At a pro-BDS conference at the University of Pennsylvania yesterday, the founder of Electronic Intifiada (a word which most Israelis and many Americans associate with terrorism) Ali Abunimah had a whole lecture about what it means for Israel to be a Jewish State. "Let's ask that question", he said. Well, it isn't his question to ask.
The biggest problem I have with Israeli demands that Palestinians recognize Israel as a Jewish state is that it invites the Palestinians into the debate over what a Jewish state, or Jewish and democratic state, means. They have a point when they say that they need to know the definition of the term before agreeing to it. But the thing is that this is an internal Israeli issue, an issue only Israelis - Jews, Arabs and others - can debate. The Jewish State is a very general concept, in constant flux. Some Israelis see it as a state for the Jewish people, others see it as a state based on Jewish law - and those are just two of the various possible definitions. It is a vital discussion for Israeli citizens to have, but it isn't the business of Palestinians in the West Bank, Gaza and the diaspora.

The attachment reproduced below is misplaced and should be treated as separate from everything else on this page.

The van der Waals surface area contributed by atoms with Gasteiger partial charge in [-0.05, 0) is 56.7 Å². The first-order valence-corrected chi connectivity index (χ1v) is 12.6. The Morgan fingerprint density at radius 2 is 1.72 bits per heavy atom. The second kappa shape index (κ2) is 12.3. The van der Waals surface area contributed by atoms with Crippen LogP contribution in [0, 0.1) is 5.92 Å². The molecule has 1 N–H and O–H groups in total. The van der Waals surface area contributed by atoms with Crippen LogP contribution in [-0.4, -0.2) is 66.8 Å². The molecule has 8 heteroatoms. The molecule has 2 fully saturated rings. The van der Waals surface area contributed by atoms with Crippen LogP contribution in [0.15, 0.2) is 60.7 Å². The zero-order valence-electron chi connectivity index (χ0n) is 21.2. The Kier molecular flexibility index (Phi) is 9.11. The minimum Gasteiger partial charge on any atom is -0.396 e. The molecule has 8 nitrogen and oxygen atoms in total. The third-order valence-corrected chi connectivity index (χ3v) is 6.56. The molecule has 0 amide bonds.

Of course, Abunimah might have discussed the Jewish State concept anyway, even without the wrongheaded Israeli demands. After all, he is a one-stater, right of return activist who would like to see Israel vanish in favor of a State of Palestine with a Jewish minority. He has also defended terrorist groups like Hamas and Hezbollah. But then again, Israel's demand to be recognized as Jewish legitimizes his intervention in this domestic issue.